Drug manufacturers should disregard profit and instil security seals on products to help patients identify fakes--this is the message from head of Nigeria's Onitsha Patent and Proprietary Medicine Dealers Union, ahead of a meeting on the topic.
His comments, while well-intentioned, are misguided on two counts.
Firstly, security tags are no guarantee against counterfeiting. Rather, they simply get counterfeited themselves.
In Kenya counterfeiters have even invented fake security tags. This story was reported just a few weeks ago. It's for this reason that companies are turning to serialisation systems which are far more difficult to fake.
Secondly, he ignores a primary advantage in the fight against fake medicines--far from being a problem of self-interest, everyone's (apart from the counterfeiters') self interest points in the same direction. Manufacturers want to protect their profits by protecting their brands against fakers. Patients want to be confident about buying genuine products from those high quality manufacturers. Working against counterfeiters suits them both, while fake medicines harm profits and health. There are none of the "negative externalities" that critics of markets love to allege.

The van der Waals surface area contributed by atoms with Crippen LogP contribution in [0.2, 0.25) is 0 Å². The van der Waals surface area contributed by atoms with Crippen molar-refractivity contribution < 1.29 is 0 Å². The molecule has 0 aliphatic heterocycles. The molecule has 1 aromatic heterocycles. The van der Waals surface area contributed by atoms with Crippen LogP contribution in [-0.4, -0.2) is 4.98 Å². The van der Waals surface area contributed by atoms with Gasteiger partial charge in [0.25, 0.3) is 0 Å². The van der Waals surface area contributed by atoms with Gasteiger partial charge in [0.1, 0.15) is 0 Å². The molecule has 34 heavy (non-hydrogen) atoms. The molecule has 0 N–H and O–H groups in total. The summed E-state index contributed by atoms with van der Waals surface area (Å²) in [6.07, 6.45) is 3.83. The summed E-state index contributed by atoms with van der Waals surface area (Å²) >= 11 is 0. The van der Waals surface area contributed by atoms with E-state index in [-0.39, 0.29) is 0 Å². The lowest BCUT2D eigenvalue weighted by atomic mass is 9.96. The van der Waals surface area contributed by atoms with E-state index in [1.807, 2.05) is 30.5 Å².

Even if a product is identified as fake, further problems can then be encountered. In Nigeria, according to the head of the regulator NAFDAC, cases against culprits are thwarted due to the "very, very sluggish" legal system. Some cases last over 10 years, he said recently.
Security seals, without serialisation, probably won't work. And even if they do, it's little use if legal action cannot be quickly and efficiently taken against the culprits in court.